The DOE's Office of Science is the steward of 10 laboratories in the national laboratory system, including Berkeley Lab.
Today, Berkeley Lab performs research in nanoscience and advanced materials, life sciences, computing, energy and Earth sciences, physics, and cosmology. It also operates a homeland security office dedicated to leveraging fundamental scientific research to develop methods for ensuring the safety of our country. Researchers at the laboratory have won nine Nobel Prizes and 12 National Medals of Science. More than 250 Berkeley Lab faculty and scientists hold joint appointments with UC Berkeley and other UC campuses.
More information regarding the search process for the director of the Berkeley Lab can be found online at: www.lbl.gov/director-search/
More information about the University of California can be found online at:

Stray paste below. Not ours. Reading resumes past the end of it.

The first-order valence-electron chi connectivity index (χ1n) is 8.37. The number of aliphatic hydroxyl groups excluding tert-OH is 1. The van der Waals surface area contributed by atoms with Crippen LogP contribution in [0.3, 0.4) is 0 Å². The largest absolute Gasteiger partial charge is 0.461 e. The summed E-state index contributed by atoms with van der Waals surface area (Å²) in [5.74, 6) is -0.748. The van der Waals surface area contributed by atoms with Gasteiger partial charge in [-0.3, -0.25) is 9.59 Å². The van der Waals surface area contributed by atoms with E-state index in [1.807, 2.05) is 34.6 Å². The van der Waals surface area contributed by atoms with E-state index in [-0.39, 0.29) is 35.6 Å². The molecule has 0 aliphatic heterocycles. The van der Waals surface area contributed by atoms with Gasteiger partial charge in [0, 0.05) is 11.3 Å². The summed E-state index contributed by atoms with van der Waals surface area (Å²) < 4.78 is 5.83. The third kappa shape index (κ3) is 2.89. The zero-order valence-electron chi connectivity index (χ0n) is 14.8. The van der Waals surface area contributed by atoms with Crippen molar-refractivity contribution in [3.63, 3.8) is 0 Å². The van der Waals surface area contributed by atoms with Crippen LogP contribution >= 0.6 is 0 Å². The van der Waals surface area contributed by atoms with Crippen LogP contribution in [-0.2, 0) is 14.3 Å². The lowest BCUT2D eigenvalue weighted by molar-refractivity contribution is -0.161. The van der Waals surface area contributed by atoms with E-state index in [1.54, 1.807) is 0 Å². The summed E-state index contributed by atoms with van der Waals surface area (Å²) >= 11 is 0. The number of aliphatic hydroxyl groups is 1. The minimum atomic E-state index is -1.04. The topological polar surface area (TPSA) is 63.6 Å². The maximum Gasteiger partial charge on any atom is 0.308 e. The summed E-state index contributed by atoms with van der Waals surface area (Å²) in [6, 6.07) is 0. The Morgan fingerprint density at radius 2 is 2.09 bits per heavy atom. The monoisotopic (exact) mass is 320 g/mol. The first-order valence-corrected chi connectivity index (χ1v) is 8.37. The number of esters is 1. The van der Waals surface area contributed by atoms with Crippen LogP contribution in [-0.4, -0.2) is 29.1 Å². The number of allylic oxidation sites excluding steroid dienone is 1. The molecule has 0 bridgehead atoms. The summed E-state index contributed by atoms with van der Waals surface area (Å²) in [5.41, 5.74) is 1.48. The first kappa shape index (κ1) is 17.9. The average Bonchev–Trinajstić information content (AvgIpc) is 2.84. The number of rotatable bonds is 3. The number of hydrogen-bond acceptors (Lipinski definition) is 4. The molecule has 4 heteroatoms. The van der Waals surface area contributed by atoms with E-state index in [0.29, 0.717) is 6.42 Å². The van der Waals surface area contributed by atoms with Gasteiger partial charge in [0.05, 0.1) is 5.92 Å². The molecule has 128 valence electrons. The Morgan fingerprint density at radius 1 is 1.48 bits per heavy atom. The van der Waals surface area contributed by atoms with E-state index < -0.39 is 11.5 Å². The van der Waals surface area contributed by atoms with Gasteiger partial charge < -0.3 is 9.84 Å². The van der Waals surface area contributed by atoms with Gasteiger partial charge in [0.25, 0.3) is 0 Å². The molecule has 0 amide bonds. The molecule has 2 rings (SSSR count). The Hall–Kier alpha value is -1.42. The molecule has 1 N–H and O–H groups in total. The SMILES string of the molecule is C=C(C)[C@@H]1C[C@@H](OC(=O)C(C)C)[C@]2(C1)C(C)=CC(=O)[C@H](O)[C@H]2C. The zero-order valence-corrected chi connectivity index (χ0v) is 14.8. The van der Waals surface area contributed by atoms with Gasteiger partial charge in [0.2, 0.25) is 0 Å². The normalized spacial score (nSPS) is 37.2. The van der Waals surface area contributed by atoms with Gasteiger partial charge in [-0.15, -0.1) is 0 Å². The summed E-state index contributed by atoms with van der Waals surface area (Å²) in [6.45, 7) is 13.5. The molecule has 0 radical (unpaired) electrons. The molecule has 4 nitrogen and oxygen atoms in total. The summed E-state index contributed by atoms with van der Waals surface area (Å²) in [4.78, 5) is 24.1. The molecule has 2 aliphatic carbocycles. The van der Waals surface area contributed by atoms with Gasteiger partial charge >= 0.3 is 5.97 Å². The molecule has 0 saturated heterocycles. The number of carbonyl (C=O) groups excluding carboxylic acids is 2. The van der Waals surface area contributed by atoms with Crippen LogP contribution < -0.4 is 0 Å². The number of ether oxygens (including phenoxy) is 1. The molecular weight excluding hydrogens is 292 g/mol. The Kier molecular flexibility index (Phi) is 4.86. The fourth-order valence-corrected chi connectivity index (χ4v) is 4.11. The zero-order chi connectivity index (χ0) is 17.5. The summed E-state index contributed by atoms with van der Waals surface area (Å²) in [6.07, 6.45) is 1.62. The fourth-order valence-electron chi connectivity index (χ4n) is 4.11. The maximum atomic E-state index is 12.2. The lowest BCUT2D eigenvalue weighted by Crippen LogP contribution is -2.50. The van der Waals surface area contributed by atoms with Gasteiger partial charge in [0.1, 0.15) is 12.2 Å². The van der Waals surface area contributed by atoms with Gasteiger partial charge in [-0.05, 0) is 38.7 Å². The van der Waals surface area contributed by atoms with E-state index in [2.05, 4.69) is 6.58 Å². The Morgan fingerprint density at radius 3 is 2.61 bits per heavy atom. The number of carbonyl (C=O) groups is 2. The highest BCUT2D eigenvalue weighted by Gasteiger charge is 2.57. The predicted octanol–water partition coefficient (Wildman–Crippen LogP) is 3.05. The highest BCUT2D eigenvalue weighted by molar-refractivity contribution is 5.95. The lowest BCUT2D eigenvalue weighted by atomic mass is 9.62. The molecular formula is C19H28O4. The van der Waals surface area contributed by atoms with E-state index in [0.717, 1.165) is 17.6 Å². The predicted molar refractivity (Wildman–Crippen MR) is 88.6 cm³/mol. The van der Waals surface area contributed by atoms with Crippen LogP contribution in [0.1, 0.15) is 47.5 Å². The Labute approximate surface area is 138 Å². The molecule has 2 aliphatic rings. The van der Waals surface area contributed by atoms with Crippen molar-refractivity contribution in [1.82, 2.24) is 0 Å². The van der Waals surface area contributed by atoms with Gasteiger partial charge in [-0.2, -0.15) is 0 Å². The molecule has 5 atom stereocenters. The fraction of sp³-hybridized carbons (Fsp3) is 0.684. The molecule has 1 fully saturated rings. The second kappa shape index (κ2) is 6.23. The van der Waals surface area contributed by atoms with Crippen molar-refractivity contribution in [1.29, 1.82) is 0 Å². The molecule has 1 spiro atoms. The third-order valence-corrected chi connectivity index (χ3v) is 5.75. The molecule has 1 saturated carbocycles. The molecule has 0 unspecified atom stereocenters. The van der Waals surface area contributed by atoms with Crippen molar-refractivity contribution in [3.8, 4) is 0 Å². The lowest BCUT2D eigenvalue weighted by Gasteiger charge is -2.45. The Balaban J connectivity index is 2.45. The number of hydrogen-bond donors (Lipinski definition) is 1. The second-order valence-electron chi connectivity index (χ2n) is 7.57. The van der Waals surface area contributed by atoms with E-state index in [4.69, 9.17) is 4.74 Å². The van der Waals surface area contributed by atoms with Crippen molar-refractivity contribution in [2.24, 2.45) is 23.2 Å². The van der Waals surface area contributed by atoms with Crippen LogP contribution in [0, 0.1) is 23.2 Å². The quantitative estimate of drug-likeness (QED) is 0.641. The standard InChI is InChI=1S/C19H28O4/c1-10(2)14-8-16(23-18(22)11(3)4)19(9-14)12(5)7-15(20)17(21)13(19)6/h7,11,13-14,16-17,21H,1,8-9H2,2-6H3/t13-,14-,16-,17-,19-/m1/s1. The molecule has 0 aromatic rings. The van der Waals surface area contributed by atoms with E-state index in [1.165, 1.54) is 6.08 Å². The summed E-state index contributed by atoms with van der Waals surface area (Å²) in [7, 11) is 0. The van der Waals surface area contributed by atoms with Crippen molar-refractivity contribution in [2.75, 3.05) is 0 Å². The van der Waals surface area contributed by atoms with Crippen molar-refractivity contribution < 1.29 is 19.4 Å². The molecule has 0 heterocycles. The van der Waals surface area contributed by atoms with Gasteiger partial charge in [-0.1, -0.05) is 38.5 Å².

For more information, please click here
Copyright © University of CaliforniaIf you have a comment, please Contact us.
Issuers of news releases, not 7th Wave, Inc. or Nanotechnology Now, are solely responsible for the accuracy of the content.
|Related News Press|
News and information
Chemical trickery corrals 'hyperactive' metal-oxide cluster December 8th, 2016
Scientists track chemical and structural evolution of catalytic nanoparticles in 3-D: Up-close, real-time, chemical-sensitive 3-D imaging offers clues for reducing cost/improving performance of catalysts for fuel-cell-powered vehicles and other applications December 8th, 2016
Chemical trickery corrals 'hyperactive' metal-oxide cluster December 8th, 2016
Controlled electron pulses November 30th, 2016
Throwing new light on printed organic solar cells December 1st, 2016
'Back to the Future' inspires solar nanotech-powered clothing November 15th, 2016